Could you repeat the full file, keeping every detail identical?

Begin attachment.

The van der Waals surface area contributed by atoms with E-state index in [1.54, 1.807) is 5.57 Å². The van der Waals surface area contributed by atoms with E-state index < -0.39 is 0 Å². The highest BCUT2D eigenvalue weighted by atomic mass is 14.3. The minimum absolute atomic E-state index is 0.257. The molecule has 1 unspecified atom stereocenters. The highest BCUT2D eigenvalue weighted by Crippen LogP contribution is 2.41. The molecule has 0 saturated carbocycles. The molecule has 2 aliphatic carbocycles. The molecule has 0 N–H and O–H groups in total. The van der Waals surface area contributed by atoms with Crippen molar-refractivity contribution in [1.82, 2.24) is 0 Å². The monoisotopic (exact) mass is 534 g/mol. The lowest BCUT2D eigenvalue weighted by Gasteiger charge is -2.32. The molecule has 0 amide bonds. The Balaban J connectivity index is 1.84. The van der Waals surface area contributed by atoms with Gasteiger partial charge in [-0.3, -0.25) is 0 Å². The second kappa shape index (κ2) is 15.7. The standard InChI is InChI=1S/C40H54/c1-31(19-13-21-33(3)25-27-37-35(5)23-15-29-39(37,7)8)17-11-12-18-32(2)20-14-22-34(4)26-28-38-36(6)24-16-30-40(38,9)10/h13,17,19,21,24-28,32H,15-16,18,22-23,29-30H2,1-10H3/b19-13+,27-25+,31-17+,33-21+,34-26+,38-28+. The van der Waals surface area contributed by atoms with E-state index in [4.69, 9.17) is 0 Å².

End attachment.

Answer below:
The van der Waals surface area contributed by atoms with E-state index in [1.54, 1.807) is 5.57 Å². The van der Waals surface area contributed by atoms with E-state index < -0.39 is 0 Å². The highest BCUT2D eigenvalue weighted by atomic mass is 14.3. The minimum absolute atomic E-state index is 0.257. The molecule has 1 unspecified atom stereocenters. The highest BCUT2D eigenvalue weighted by Crippen LogP contribution is 2.41. The molecule has 0 saturated carbocycles. The molecule has 2 aliphatic carbocycles. The molecule has 0 N–H and O–H groups in total. The van der Waals surface area contributed by atoms with Crippen molar-refractivity contribution in [1.82, 2.24) is 0 Å². The monoisotopic (exact) mass is 534 g/mol. The lowest BCUT2D eigenvalue weighted by Gasteiger charge is -2.32. The molecule has 0 amide bonds. The Balaban J connectivity index is 1.84. The van der Waals surface area contributed by atoms with Gasteiger partial charge in [-0.3, -0.25) is 0 Å². The second kappa shape index (κ2) is 15.7. The standard InChI is InChI=1S/C40H54/c1-31(19-13-21-33(3)25-27-37-35(5)23-15-29-39(37,7)8)17-11-12-18-32(2)20-14-22-34(4)26-28-38-36(6)24-16-30-40(38,9)10/h13,17,19,21,24-28,32H,15-16,18,22-23,29-30H2,1-10H3/b19-13+,27-25+,31-17+,33-21+,34-26+,38-28+. The van der Waals surface area contributed by atoms with E-state index in [4.69, 9.17) is 0 Å².